The legacy of Ray Harryhausen dates back to the creation of King Kong in 1933. His mentor, Willis O’Brien, pioneered the concept of stop-motion model animation, made famous when he brought his iconic ape to life on screen. An astonished audience were amazed by his creation. The work of this pioneering model animator inspired Harryhausen to work in this unique field, and he almost single-handedly kept the technique alive for three decades. Ray’s most important productions include the animation on Mighty Joe Young (with O’Brien), which won the Oscar for special effects in 1949; The 7th Voyage of Sinbad, his first color film; and Jason and the Argonauts, featuring the famous sword fight against seven skeleton warriors.
RAY HARRYHAUSEN JOSEPH YOUNG WILLIS O’BRIEN
Other inspiration was derived from friends, Ray Bradbury and George Pal, who both became important contributors to the Science Fiction genre. Harryhausen joined a Los Angeles-area Science Fiction League, which led to his fortuitous meeting with his idol, Willis O’Brien. He critiqued Harryhausen’s early models, and he inspired him to take classes in graphic arts and sculpture to hone his skills.
During World War II, Harryhausen worked for the Special Services Division under Colonel Frank Capra. He also worked with composer Dimitri Tiomkin and Ted Geisel (Dr. Seuss). In 1947, Ray was brought in by Merian C. Cooper as an assistant animator on what was to become his first major film, Mighty Joe Young.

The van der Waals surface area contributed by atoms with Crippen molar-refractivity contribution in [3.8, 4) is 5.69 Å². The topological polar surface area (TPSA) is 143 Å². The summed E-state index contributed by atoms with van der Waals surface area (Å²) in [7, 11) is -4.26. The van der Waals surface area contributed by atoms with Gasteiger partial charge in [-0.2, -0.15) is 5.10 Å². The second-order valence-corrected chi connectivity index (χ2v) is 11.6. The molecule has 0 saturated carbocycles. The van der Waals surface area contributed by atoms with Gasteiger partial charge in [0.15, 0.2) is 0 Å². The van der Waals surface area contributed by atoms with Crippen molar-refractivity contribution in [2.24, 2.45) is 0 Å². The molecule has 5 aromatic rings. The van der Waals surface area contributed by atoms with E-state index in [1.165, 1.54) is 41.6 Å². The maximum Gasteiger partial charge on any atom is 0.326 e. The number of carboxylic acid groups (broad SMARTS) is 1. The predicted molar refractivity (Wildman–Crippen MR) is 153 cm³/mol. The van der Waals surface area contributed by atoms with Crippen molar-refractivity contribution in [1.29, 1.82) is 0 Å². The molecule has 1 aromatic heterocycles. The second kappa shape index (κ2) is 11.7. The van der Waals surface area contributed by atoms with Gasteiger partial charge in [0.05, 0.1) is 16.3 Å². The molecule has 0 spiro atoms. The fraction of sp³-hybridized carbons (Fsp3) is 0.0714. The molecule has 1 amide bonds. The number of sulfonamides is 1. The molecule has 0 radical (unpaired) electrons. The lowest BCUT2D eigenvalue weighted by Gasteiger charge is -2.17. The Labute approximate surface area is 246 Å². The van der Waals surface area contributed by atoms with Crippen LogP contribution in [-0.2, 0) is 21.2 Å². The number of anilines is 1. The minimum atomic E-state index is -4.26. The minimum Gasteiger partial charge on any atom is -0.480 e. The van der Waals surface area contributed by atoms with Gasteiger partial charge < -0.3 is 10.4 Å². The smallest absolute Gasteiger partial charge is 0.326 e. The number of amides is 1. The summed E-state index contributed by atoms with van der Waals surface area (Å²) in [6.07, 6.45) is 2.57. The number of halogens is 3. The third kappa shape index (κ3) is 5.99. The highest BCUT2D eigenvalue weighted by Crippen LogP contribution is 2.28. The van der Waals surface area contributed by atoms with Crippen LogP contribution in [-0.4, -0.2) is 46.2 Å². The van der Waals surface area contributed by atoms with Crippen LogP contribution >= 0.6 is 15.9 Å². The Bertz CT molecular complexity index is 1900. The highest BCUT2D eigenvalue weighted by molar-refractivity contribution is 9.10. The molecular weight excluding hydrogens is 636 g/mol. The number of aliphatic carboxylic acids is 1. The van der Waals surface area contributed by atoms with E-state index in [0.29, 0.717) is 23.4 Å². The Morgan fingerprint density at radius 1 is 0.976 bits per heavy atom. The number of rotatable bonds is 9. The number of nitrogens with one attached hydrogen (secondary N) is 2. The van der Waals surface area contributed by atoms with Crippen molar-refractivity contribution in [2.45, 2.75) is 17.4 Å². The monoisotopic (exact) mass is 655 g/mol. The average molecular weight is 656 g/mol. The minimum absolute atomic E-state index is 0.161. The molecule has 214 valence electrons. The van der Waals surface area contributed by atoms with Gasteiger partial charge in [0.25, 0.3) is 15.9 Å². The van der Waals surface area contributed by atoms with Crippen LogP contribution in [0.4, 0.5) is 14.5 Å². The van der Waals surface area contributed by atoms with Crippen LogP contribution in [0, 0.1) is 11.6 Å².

When King Kong was re-released in 1952, it contributed to a creation and revival of a giant monster cinema craze, especially at drive-in theaters. Harryhausen was hired to do the special effects for The Beast from 20,000 Fathoms, based on a story written by Ray Bradbury. His creative method was as old as the motion picture itself. He first used a technique that split the background and foreground of pre-shot live action footage into two separate images, and seemingly integrating live-action with models. This style was famously called Dynamation. Other memorable flicks featuring his special effects include It Came From Beneath the Sea, The Three Worlds of Gulliver, Mysterious Island, and One Million Years B.C. He worked alone to produce almost all of the animation for all his films, until his last feature film in 1981… Clash of the Titans.
During the 1980s and early 1990s, Harryhausen’s growing legion of fans in the film industry, such as George Lucas and John Landis, started lobbying the Academy of Motion Picture Arts and Sciences to acknowledge Harryhausen’s contribution to cinema, and he was finally given a Gordon E. Sawyer Award in 1992 for technological contributions [which] have brought credit to the industry. Tom Hanks and Ray Bradbury presented the award. The Science Fiction Hall of Fame inducted Harryhausen in 2005, the first year it honored non-literary contributors. He also had a comedic cameo role in the 1998 remake of Mighty Joe Young.
There is no question that modern special effects artists, including Tim Burton, owe a debt of gratitude to this pioneer of live animation… Ray Harryhausen was 92.
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